Photo by Frank Ravizza from Pixabay

From ancient seas to windblown deserts . . .

The southwest lures millions of people every year to experience nature’s artistry of western landscapes of canyons, mountains, buttes and wide-open spaces.

These awe-inspiring places tell a spectacular story of the changing Earth, from ancient seas to windblown deserts, ancient ecosystems populated with dinosaurs and reptiles, and even mass extinction events.

In March 2020, we will be travelling to Zion National Park, Bryce Canyon National Park, Grand Canyon National Park, and Monument Valley Navajo Park with professional naturalist Paul Regnier and professional geologist Dr. Roger Kuhns, and we wanted to share a few tour highlights below.

Read on for some little known facts about these national treasures! 

Photo by Will Dougherty

Utah’s First National Park

Zion National Park was Utah’s first national park! The park was first protected in 1909 by President William Howard Taft and designated Mukuntuweap National Monument. Ten years later it was established as Zion National Park by President Woodrow Wilson.

Photo by MAlder from Pixabay

HooDoo You Do?

These striking formations known as hoodoos are irregularly eroded spires of rocks. Bryce Canyon is home to the largest concentration of hoodoos found anywhere on Earth!

National Park Service Photo.

The “Great Unconformity”

The Grand Canyon offers one of the most visible examples of a worldwide geological phenomenon known as the “Great Unconformity,” in which there is a gap in the rock record between Cambrian and pre-Cambrian times. What happened during the hundreds of millions of years between remains a mystery.

Photo by Brigette Werner from Pixabay.

Do you recognize this iconic monument?

Even if you haven’t visited Monument Valley, you may be familiar with its features. Since John Ford filmed Stagecoach in 1938, it has appeared in movies, TV shows, commercials and computer screen savers. It has become an iconic representation of the American West.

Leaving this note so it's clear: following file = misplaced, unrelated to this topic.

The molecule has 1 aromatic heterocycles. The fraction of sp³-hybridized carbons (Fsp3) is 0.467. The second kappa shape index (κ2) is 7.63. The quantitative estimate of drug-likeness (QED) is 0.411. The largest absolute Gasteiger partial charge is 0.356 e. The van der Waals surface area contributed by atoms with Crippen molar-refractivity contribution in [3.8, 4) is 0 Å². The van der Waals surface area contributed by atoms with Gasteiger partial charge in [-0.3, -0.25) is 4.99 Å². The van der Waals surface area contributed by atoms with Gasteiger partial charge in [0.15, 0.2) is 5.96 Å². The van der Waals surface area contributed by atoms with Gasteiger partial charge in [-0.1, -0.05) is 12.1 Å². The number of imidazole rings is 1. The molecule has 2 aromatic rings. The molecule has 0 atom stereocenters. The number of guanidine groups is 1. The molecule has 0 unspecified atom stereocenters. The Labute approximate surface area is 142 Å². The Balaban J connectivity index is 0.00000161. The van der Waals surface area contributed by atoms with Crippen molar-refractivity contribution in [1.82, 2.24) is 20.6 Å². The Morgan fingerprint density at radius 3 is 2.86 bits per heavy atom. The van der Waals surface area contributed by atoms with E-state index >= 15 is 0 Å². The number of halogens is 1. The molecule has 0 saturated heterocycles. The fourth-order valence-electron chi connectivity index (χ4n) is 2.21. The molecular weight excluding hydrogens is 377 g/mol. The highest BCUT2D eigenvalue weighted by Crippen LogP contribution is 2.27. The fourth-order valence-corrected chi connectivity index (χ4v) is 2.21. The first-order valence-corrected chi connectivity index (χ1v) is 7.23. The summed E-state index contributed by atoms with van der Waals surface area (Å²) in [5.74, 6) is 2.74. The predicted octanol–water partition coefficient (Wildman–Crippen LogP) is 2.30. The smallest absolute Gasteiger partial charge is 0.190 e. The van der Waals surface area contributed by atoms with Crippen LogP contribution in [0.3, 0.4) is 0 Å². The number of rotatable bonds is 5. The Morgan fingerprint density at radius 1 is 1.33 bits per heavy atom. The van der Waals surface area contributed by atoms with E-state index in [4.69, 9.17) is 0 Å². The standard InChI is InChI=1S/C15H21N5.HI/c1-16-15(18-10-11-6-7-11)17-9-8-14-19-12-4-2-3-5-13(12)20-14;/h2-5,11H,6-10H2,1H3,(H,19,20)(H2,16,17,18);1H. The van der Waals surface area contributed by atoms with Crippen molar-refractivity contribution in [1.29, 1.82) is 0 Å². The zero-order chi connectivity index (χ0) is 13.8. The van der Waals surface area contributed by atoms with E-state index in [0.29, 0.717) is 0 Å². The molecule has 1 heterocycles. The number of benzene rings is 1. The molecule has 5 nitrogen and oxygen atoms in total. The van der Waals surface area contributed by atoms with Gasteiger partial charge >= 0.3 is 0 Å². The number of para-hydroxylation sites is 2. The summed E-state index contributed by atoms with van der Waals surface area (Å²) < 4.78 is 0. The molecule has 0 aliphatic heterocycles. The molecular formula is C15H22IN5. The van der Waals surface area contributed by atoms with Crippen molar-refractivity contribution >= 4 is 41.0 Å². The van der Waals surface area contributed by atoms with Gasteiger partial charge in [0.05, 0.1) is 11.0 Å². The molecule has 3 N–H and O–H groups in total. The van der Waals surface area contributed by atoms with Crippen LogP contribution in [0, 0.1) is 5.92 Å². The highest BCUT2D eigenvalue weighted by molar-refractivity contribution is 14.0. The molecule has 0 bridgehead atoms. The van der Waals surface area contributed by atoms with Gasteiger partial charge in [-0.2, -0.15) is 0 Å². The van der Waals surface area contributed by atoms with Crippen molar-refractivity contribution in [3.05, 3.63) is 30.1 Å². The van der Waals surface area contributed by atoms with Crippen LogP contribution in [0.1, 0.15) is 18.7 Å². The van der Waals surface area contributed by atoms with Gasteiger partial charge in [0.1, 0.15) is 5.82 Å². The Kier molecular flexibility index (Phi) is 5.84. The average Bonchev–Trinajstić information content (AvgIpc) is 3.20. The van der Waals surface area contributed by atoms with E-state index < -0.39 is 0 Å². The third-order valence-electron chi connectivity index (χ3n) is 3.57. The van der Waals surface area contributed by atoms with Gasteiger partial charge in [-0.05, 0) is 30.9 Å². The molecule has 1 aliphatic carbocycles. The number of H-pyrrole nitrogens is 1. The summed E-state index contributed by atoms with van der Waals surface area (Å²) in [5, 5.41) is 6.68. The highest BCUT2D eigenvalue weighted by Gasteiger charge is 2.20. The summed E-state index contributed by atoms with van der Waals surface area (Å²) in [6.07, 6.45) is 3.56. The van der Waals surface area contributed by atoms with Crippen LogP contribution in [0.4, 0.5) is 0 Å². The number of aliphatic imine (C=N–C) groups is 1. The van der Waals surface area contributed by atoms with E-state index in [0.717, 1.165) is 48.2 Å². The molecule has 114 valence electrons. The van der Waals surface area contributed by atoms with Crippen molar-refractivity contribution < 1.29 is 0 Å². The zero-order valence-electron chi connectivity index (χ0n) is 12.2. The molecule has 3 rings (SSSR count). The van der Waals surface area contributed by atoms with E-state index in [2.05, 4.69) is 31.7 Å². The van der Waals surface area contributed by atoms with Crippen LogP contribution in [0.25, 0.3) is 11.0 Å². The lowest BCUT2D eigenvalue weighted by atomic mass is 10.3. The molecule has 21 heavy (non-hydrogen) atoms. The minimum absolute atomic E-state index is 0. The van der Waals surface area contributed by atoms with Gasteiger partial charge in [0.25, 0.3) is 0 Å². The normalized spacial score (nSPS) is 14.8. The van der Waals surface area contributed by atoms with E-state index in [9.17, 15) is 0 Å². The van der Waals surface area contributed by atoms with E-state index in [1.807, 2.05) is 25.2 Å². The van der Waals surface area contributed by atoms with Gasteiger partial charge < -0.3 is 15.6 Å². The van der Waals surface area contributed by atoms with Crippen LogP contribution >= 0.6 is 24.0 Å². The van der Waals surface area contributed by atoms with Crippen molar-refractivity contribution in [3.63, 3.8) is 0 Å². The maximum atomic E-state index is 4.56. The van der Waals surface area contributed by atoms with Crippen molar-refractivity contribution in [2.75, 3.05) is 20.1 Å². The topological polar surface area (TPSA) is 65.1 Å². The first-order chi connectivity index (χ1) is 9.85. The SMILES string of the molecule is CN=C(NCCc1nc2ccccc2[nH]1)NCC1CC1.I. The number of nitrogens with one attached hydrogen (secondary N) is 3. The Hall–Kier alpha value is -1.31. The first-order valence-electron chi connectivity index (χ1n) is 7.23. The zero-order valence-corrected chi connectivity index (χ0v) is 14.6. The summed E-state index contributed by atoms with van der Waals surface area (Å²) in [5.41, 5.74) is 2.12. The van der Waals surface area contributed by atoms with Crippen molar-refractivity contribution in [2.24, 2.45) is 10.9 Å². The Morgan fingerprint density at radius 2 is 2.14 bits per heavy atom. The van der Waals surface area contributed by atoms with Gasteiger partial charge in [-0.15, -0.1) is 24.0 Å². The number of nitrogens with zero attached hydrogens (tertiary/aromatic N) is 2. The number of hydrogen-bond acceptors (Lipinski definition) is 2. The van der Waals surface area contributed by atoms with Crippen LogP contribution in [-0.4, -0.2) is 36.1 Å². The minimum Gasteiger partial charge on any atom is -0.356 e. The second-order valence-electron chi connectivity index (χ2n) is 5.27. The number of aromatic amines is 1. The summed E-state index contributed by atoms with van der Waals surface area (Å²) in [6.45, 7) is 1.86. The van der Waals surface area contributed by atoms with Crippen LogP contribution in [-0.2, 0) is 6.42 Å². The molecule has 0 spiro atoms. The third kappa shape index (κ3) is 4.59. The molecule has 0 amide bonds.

Photo by Skeeze from Pixabay.

Are you ready for an adventure?

By traveling with us, you’ll have intimate, unique experiences abroad that are always focused on nature, wildlife, and the conservation efforts of other organizations.

From exploring wild Alaska, to witnessing the monarch migration in Mexico, to experiencing an African safari, we have some incredible destinations for you to choose from for your next adventure!

Written by Kim Kreitinger, Outreach Coordinator

2023 Photo Contest Winners

Every year you send us your best photos that capture incredible moments in nature. Take a look at our 10th annual Photo Contest winners!

(Un)Lovable Wisconsin Wildlife

Here’s some of the most lovable “unlovable” Wisconsin wildlife, in honor of Valentine’s Day. These stereotypical “pests” are so much more.

Welcome to the Foundation, Tee!

We’re thrilled to welcome our new volunteer, Tee Karki!

Explore, Love, Protect: NRF’s 2023 Grants for Conservation and Environmental Education

In 2023, NRF invested over $940,000 in grants for conservation and environmental education projects across the state.

From PlayStation to Potawatomi State Park: How Camping Transformed My Life

Escuela Verde senior, Jonathan, led a three-day camping trip at Potawatomi State Park for 12 students thanks to a Go Outside Fund grant.

Watershed Health and Outdoor Fun on the Namekagon River

Thanks to a 2023 Go Outside Fund grant, 46 students canoe the Namekagon River for hands-on learning about watersheds.

Welcome to the Foundation, Brenna!

We’re thrilled to welcome our new Grant Writer, Brenna Holzhauer!

Snapshot Wisconsin Trail Cams Capture Rare Wildlife Interactions

Snapshot Wisconsin trail cameras sometimes capture rare wildlife interactions. These photos support research on how different species coexist.

Welcome to the Foundation, Michaela!

We’re thrilled to welcome our new Executive Assistant, Michaela Daly.

An Invitation to Wonder: Waubesa Wetlands

An Invitation to Wonder: Waubesa Wetlands is a new film in production that tells the story of a hidden wetland left undeveloped by humans, a scientist dedicated to preserving it, and his grandson: a 20-year-old documentary filmmaker.